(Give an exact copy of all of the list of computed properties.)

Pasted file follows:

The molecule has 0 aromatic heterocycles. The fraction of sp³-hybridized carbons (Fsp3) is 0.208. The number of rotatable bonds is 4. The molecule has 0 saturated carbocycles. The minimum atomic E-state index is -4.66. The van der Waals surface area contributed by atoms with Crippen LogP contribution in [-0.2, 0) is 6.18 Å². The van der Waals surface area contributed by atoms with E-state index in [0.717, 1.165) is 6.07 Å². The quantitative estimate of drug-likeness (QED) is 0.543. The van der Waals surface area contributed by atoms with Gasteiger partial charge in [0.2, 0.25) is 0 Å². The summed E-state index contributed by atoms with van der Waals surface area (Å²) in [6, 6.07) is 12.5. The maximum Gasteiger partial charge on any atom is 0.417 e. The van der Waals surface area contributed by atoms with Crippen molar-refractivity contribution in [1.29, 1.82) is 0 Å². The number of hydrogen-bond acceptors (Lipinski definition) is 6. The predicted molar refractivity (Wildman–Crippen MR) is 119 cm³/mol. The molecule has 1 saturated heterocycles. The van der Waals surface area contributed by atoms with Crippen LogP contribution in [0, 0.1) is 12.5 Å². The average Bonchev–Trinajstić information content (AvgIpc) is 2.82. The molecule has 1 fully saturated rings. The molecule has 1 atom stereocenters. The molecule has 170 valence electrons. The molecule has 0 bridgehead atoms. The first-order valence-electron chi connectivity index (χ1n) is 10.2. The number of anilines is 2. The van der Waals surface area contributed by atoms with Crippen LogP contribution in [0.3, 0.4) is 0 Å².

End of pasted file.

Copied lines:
The molecule has 0 aromatic heterocycles. The fraction of sp³-hybridized carbons (Fsp3) is 0.208. The number of rotatable bonds is 4. The molecule has 0 saturated carbocycles. The minimum atomic E-state index is -4.66. The van der Waals surface area contributed by atoms with Crippen LogP contribution in [-0.2, 0) is 6.18 Å². The van der Waals surface area contributed by atoms with E-state index in [0.717, 1.165) is 6.07 Å². The quantitative estimate of drug-likeness (QED) is 0.543. The van der Waals surface area contributed by atoms with Gasteiger partial charge in [0.2, 0.25) is 0 Å². The summed E-state index contributed by atoms with van der Waals surface area (Å²) in [6, 6.07) is 12.5. The maximum Gasteiger partial charge on any atom is 0.417 e. The van der Waals surface area contributed by atoms with Crippen molar-refractivity contribution in [1.29, 1.82) is 0 Å². The number of hydrogen-bond acceptors (Lipinski definition) is 6. The predicted molar refractivity (Wildman–Crippen MR) is 119 cm³/mol. The molecule has 1 saturated heterocycles. The van der Waals surface area contributed by atoms with Crippen LogP contribution in [0, 0.1) is 12.5 Å². The average Bonchev–Trinajstić information content (AvgIpc) is 2.82. The molecule has 1 fully saturated rings. The molecule has 1 atom stereocenters. The molecule has 170 valence electrons. The molecule has 0 bridgehead atoms. The first-order valence-electron chi connectivity index (χ1n) is 10.2. The number of anilines is 2. The van der Waals surface area contributed by atoms with Crippen LogP contribution in [0.3, 0.4) is 0 Å².